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IMMEDIATE ACTION NEEDED

The BOP will begin charging inmates $2.00 per health care visitif this proposed rule is implemented. The BOP will take comments on the proposed rule change until December 9, 2002. Federal CURE needs you to send letters to your Senators, Representatives, and to the Bureau of Prisons opposing this rule. Federal CURE’s letter to the BOP is included at the end of this message. Please feel free to use it as a sample letter and adapt it for your use.

Letters to the BOP should be addressed to:

Sarah Qureshi
Office of General Counsel
Bureau of Prisons
320 First Street, NW
Washington, DC 20534
Phone: (202) 307-2105
E-Mail: squreshi@bop.gov

THE FOLLOWING WAS TAKEN DIRECTLY FROM THE FEDERAL REGISTER

Under the Federal Prisoner Health Care Copayment Act of 2000 (Pub. L. 106-294, October 12, 2000, 114 Stat. 1038), the Bureau of Prisons may assess and collect a fee for health care services provided in connection with certain kinds of inmate health care visits. In this document, we propose rules describing procedures we will follow for charging inmates health service fees for certain kinds of health care services.

Who Do These Rules Apply To?

These rules apply to anyone incarcerated in an institution under
our jurisdiction and to anyone, as designated by the Director, who has been charged with or convicted of an offense against the United States.

What Will This Rule Do?

Through this rule, the Bureau will add a subpart F to its
regulations in 28 CFR part 549, on Medical Services. Under these rules, an inmate must pay a $2.00 fee for health care services if (1) he/she receives services in connection with a visit that he/she requested, except for certain services, or (2) he/she injured an inmate who, as a result of the injury, needs a health care visit.
Under these rules, and under the Federal Prisoner Health Care
Copayment Act of 2000, we will not charge fees for health care services based on staff referrals, staff-approved follow-up treatment for a chronic condition, preventative health care services, emergency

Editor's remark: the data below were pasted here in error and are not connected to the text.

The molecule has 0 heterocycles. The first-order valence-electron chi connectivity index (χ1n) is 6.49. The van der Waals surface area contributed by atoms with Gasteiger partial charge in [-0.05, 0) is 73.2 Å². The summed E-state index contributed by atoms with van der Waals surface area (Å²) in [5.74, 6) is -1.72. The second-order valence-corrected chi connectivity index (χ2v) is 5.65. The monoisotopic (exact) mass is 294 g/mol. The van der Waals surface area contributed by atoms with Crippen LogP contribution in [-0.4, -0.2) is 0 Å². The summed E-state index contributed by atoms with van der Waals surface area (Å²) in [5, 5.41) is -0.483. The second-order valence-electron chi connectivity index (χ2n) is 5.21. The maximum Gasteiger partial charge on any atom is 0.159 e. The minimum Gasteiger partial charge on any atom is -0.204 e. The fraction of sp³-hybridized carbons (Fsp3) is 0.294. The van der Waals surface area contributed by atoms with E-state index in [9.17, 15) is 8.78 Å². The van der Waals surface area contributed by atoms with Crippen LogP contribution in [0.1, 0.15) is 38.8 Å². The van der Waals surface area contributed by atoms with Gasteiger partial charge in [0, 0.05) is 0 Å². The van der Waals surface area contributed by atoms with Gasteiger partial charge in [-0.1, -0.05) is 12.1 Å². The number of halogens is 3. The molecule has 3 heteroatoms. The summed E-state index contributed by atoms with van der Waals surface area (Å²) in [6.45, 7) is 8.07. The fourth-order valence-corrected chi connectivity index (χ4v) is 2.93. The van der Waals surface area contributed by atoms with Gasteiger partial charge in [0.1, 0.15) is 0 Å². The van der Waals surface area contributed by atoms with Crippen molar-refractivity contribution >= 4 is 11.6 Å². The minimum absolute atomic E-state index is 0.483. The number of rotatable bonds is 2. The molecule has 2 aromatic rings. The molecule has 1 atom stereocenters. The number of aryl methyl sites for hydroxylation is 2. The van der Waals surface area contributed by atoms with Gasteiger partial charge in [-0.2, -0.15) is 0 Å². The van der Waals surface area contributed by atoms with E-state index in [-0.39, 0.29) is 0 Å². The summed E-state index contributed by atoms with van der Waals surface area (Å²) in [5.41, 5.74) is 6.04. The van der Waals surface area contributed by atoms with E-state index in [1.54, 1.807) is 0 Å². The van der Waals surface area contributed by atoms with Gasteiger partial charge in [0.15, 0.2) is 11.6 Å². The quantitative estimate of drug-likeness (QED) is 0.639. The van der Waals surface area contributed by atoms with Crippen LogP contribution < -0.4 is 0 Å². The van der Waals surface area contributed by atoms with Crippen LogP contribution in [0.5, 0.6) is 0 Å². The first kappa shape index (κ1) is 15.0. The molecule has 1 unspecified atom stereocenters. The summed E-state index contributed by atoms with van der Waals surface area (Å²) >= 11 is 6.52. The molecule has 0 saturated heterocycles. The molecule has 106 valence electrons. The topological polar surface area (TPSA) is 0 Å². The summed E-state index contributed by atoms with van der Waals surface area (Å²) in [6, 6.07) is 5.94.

services, prenatal care, diagnosis or treatment of chronic infectious
diseases, mental health care, or substance abuse treatment.
If inmates disagree with a health care service fee that we charge
them, they may appeal it through the Bureau's Administrative Remedy
Program. Also, if an inmate is indigent and unable to pay the health care service fee, we will not charge that inmate.

Where To Send Comments

You can send written comments on this rule to the:

Rules Unit,
Office of General Counsel, Bureau of Prisons, 320 First Street, NW.,
Washington, DC 20534

We will consider comments received during the comment period before taking final action. We will try to consider comments received after the end of the comment period. In light of comments received, we may change the rule.
We do not plan to have oral hearings on this rule. All the comments received remain on file for public inspection at the above address.

Kathleen Hawk Sawyer,
Director, Bureau of Prisons

ACTUAL PROPOSED LANGUAGE IMPLEMENTING CHARGES

Under rulemaking authority vested in the Attorney General in 5
U.S.C. 552(a) and delegated to the Director, Bureau of Prisons, we propose to amend 28 CFR part 549 as follows.

SUBCHAPTER C--INSTITUTIONAL MANAGEMENT

PART 549--MEDICAL SERVICES

1. Revise the authority citation for 28 CFR 549 to read as follows:

Authority: 5 U.S.C. 301; 18 U.S.C. 3621, 3622, 3624, 4001, 4005,
4014, 4042, 4045, 4081, 4082, (Repealed in part as to offenses
committed on or after November 1, 1987), 4241-4247, 5006-5024
(Repealed October 12, 1984, as to offenses committed after that
date), 5039; 28 U.S.C. 509, 510.